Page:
My name is Steve Carpenter and for almost a year I have been MennoMedia’s Director of Development. I raise money for our non-profit ministry. I love my job. Last year, when I told my preteen nieces about my work they said, “I would hate your job. I could never ask people for money.” I explained it’s not like that. I visit people who are already giving to our ministry, thank them for their support and give them one of our books as a token of appreciation. Over time I may invite them to increase their support, give to special projects, or include MennoMedia in their estate planning.
Recently I was interviewed by a woman with a job I would not like, even though it is a lot like mine. This person works for the American Institute of Consumer Studies. Late one Saturday afternoon, on a cold winter day, she rang my doorbell. She didn’t have an appointment. I had never met her before and I didn’t know the organization she represented. She was canvasing my neighborhood, making “cold calls,” not to sell something, but to conduct a survey. She looked cold and I felt sorry for her so I invited her in. She explained she would pay me $45 to complete a survey. I didn’t particularly need the money but she was a nice lady so I said yes. I offered her tea and for the next 90 minutes she asked about my consumption patterns. From a stack of more than 100 cards, each listing the name of one magazine, I was instructed to sort them into three piles: those I had definitely read in the last 6 months; those I may have read; and those I had not read. I was asked about how much and which TV programs I watched.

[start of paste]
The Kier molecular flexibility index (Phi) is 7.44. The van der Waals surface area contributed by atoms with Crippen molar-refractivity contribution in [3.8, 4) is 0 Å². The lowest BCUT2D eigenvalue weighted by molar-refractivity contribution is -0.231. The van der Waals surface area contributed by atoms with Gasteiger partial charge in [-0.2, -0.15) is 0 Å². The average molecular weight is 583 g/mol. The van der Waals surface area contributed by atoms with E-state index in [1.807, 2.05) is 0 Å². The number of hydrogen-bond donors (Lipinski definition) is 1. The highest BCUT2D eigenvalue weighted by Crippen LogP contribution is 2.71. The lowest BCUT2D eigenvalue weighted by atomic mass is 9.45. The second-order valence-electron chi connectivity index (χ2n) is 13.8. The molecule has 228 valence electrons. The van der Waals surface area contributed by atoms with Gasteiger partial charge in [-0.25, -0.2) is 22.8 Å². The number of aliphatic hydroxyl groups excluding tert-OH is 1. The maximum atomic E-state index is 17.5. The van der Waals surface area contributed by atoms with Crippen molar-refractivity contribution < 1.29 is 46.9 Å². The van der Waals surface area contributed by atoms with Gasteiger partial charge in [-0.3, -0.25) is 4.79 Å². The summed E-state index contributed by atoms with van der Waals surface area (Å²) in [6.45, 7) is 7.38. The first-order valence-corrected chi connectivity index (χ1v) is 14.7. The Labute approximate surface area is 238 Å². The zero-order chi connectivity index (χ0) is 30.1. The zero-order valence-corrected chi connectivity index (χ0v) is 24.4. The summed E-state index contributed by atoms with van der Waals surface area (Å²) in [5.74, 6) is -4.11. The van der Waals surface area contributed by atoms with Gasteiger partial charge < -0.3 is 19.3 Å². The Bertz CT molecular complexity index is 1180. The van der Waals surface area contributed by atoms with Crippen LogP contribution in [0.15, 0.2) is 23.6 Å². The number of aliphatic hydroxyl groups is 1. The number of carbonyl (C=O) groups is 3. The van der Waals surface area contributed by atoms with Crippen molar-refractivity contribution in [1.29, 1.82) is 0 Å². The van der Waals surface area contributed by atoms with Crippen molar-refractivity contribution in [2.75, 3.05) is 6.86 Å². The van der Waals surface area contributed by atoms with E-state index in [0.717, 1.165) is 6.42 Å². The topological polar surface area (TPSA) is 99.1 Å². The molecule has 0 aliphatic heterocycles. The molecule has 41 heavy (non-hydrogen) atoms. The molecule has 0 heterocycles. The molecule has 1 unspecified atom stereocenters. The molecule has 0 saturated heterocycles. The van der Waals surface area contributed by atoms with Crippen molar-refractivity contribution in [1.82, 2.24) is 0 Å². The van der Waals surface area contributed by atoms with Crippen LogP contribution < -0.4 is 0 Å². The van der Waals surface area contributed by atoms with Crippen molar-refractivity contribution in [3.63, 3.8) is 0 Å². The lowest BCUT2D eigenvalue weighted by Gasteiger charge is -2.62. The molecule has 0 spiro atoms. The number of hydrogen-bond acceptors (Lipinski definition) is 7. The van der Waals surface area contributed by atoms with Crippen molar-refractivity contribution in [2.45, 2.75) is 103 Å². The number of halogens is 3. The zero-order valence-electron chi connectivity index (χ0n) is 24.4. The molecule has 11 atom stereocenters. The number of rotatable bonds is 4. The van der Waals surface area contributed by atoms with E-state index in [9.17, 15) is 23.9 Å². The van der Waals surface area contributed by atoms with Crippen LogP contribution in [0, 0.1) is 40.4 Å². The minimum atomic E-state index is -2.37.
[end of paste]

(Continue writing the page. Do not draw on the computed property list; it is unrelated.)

The questions went on and on for more than an hour. When the oral survey was done she gave me $5 and said I could earn the rest of the money if I did my “homework” by completing a thick survey book. I felt double crossed. Wasn’t I promised $45? Hadn’t I just given up a big chunk of my time on a Saturday afternoon? But, because I liked her I agreed to complete the book.
I spent another 3 hours working on it. Then I had to ask my wife to fill out a shorter section of the book. She too spent considerable time on it. Answering thousands of questions about such things as how much and what brands of toothpaste I bought in the last 30 days was a mind numbing task. When the interviewer returned four days later, I told her “The only reason I filled out the book was because I like you and I said I would.”
During her second visit, we talked about our jobs. She said she enjoys the travel, the flexible hours and the opportunity to gab while meeting new and interesting people. I told her my job had all of those elements but it doesn’t involve cold calls. I told her she would be a great development officer and recommended she check on openings at universities in Florida where she lives. She seemed genuinely pleased with the idea.
Each person has unique gifts and abilities. In my work, I’ve found an area where I can make a difference at MennoMedia and in some small way make the world a better place. I pray you too can find your niche and learn to “love your job.”